Tiny molecules involved in the DNA's supportive scaffolding -- once thought to be fixed -- go through dynamic and responsive changes to shield against mutations, new research has found.
"The molecules involved in this study are as small to humans as Jupiter is large," said Rory Duncan, Professor at Heriot-Watt University in Scotland.
The finding could be crucial to understanding DNA damage and genome organisation and could impact current thinking on DNA-linked diseases, including cancers.
"The results open new possibilities for investigating how we might protect against DNA mutations that we see in diseases like cancer," said Nick Gilbert, Professor at the University of Edinburgh.
In human cells, DNA is wrapped around proteins to form chromatin. Chromatin shields DNA from damage and regulates what genetic information can be read -- a process known as transcription.
Researchers showed that a chemical called scaffold attachment factor A (SAF-A) binds to specific molecules known as caRNAs to form a protective chromatin mesh.
For the first time, this mesh was shown to be dynamic, assembling and disassembling and allowing the structure to be flexible and responsive to cell signals.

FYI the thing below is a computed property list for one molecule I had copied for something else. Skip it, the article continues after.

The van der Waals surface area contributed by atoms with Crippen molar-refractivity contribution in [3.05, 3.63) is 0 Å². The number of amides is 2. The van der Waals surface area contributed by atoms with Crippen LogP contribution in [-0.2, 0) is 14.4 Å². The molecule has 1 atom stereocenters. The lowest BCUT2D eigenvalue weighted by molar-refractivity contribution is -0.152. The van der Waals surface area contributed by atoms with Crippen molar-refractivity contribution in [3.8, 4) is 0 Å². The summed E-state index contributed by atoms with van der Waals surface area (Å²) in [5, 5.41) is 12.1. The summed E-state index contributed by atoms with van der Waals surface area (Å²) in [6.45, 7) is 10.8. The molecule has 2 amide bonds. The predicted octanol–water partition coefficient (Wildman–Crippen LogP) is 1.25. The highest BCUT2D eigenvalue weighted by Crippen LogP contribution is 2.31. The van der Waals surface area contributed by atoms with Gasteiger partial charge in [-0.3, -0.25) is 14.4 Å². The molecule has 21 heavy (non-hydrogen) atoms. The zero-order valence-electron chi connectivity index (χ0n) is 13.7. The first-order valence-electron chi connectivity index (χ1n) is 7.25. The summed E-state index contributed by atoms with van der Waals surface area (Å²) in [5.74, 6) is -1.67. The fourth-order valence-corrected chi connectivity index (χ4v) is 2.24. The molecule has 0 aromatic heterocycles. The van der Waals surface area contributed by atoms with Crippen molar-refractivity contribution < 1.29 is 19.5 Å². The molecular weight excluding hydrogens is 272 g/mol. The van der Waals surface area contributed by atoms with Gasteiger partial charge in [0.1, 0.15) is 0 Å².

In addition, loss of SAF-A was found to lead to abnormal folding of DNA and to promote damage to the genome.
SAF-A has previously been shown in mouse studies to be essential to embryo development and its mutations have repeatedly been found in cancer gene screening studies.
The findings, published in the journal Cell, shed light on how chromatin protects DNA from high numbers of harmful mutations, a condition known as genetic instability, the scientists said.
"These findings are very exciting and have fundamental implications for how we understand our own DNA, showing that chromatin is the true guardian of the genome," Gilbert added.
(This story has not been edited by Business Standard staff and is auto-generated from a syndicated feed.)